Hancock’s affordable housing plan passes handily on first vote. Herndon’s alternative scrapes through

(Photo Credit: HopeCommunities, Creative Commons, Flickr)

Denver City Council on Monday unanimously gave preliminary approval to a plan put forth by Mayor Michael Hancock and council members Albus Brooks and Robin Kniech to create a fund for affordable housing. An alternative funding plan, proffered by councilman Christopher Herndon, slipped through in a 7-5 vote.

Both plans will be considered for a final vote on Monday, September 19th.

The administration’s plan calls for a half-mill levy on city property taxes and a fee on new development, which would raise on average $15 million per year.

Citing concerns about levying too many costs on Denver residents as well as a sense that the proposed plan simply was not bold enough, Herndon proposed an alternative that would draw $20 million from city’s general fund for affordable housing in 2017. Council would then work with the Mayor’s office to find new funding sources in the early months of 2017. The alternative plan also includes a contingency plan wherein, should council fail to find alternative sources, the mill and development fee would kick in next October.

Criticism of Herndon’s alternative proposal was primarily rooted in a sense of urgency about improving Denver’s affordable housing situation as soon as possible.

Councilwoman Stacie Gilmore talked about a constituent who had come to her office, young children in tow, weeping because she couldn’t find housing she could afford.

“We need to do something now,” Gilmore said.

Kniech said postponing the affordable housing fund would cause it to compete with other city services. She emphasized that in the plan’s development phases, community members specifically requested a permanent, independent fund for affordable housing.

Still, some council members questioned whether the scale of the administration’s fund would put a dent in Denver’s housing crisis. Hancock’s $150 million plan is on a 10-year track, meaning that it would raise only $15 million per year.

To put that number in context, developers are currently working on a 197-unit affordable housing complex on Morrison Road that is projected to cost $42 million. Given that the city needs about 80,000 more units of affordable housing each year, Hancock’s plan seems to be “a drop in the bucket,” as Councilman Paul Lopez has feared.

The administration’s projections estimate that the fund will help build and preserve 6,000 new units over ten years. About 87,000 families in Denver are housing insecure, meaning that they pay more than 30 percent of their income on rent or mortgages.

The discrepancy between those two numbers hasn’t escaped council members’ attention. Most have acknowledged that they would like to provide more help to Denver’s housing-insecure, both in Monday’s meeting and throughout the summer.

Councilman Rafael Espinoza voiced grave concerns about failing to meaningfully improve conditions. “[The administration’s plan] is just perpetuating the status quo, and the status quo is not working,” he said.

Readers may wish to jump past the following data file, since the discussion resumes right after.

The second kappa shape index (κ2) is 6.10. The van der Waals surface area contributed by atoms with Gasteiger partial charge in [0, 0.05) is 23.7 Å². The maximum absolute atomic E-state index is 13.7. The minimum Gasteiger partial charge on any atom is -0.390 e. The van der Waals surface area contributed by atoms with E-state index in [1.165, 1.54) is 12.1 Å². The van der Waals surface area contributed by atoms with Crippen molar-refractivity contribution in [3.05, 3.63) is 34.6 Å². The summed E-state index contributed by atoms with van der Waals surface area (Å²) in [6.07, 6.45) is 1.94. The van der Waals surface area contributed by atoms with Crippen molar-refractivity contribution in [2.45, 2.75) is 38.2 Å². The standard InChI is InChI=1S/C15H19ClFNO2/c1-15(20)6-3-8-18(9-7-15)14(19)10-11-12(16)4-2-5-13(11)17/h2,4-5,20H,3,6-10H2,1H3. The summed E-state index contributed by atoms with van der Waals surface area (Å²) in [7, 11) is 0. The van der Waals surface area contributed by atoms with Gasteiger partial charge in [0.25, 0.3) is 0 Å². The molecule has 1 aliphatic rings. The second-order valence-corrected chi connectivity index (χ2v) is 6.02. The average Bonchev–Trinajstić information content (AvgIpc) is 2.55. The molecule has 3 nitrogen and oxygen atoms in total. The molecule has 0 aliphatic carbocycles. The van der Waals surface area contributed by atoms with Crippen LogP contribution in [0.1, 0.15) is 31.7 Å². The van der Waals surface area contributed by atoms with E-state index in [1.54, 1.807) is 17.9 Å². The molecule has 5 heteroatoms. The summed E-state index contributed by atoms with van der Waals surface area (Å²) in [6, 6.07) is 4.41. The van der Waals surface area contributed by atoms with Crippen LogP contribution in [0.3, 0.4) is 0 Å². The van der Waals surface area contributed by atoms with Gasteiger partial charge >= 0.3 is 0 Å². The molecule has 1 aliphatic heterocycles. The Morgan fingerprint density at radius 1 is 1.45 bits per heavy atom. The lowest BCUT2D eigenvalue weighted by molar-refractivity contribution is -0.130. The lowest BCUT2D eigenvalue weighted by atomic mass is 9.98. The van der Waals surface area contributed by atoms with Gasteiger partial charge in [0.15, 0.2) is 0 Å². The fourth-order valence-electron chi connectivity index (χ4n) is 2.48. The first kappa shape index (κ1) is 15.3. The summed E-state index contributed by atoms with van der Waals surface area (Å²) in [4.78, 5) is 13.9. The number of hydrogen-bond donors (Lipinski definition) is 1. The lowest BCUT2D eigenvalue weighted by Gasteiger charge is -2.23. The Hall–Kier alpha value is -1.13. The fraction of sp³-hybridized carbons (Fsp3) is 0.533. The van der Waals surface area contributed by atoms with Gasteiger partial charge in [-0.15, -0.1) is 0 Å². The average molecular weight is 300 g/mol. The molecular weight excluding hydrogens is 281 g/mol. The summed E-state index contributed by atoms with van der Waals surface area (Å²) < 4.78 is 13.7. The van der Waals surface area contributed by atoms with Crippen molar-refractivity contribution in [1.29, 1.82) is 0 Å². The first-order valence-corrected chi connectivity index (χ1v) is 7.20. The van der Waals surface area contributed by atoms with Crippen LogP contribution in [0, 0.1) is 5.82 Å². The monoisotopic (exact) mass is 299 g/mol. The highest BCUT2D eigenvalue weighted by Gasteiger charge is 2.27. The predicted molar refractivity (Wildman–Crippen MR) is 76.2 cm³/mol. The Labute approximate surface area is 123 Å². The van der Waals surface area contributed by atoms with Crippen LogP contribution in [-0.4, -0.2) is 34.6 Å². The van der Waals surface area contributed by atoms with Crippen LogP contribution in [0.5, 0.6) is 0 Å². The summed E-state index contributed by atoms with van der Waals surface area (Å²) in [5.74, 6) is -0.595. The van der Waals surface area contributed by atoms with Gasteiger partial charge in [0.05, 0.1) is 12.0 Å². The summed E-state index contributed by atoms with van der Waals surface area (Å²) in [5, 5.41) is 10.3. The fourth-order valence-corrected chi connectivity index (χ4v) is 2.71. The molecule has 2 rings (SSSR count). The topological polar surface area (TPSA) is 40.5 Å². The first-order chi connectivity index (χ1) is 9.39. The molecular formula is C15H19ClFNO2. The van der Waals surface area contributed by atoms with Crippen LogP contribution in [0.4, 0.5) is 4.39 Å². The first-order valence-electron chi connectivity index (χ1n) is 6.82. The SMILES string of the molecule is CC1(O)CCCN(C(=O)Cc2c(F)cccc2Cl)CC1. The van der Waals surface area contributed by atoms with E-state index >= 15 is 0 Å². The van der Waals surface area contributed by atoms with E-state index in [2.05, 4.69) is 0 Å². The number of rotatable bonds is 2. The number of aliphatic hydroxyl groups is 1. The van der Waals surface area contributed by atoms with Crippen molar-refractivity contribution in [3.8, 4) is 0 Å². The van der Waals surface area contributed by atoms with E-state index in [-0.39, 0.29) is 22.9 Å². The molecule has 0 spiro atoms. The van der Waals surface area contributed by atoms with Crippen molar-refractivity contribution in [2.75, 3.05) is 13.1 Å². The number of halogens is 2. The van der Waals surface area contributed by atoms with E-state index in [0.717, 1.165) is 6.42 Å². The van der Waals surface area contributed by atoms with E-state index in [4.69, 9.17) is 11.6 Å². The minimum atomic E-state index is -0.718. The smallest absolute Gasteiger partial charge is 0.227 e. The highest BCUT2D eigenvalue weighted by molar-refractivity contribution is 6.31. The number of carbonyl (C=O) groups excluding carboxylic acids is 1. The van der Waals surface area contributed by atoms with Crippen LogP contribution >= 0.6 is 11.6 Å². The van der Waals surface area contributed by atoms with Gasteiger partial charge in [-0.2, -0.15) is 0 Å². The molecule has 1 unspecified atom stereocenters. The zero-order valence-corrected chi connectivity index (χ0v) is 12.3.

According to a Wharton Business School study, affordable housing units can cost up to 30 percent more to build than market-rate projects in the same areas because publicly-funded buildings have certain additional required features like energy efficiency and high-quality materials.

One thing is undisputed — there is no incentive for private companies to build affordable units in Denver without support from the government. The city has even become a model case for the challenges growing cities face. The Urban Institute created an online simulator that shows users what an impossible undertaking it is to try to build an affordable housing project in Denver.  

Photo Credit: HopeCommunities, Creative Commons, Flickr 


  1. The Kniech plan is government overreach at its worst & will raise the cost of housing for the entire city. Voters supporting A&B did not anticipate higher property taxes for housing. Nor does it acknowledge the great need for rental housing. Home ownership for all is as obsolete as the phone booth. Stacie Gilmore was eloquent about the challenges in far northeast and other, less gentrified parts of Denver.

  2. The assessed value of my home has rocketed in the past 5 years. With all the very expensive housing rocketing as well property tax revenue must be rocketing as well. I don’t understand why Hancock and crew need an increase in the mill levy to fund an affordable housing venture. The city hasn’t expanded since the Poundstone amendment: hence no non-inflationary increases in infrastructure or maintenance I would assume so where is this astounding increase in tax revenue going? Administrative expenses maybe? It doesn’t seem to be going to teacher’s salaries and I wonder how many lower level city employees are paying more than 30% percent of their incomes for housing. Got a lot of questions that aren’t being answered by Hancock and crew. Transparency? Oh, well another issue, another time.

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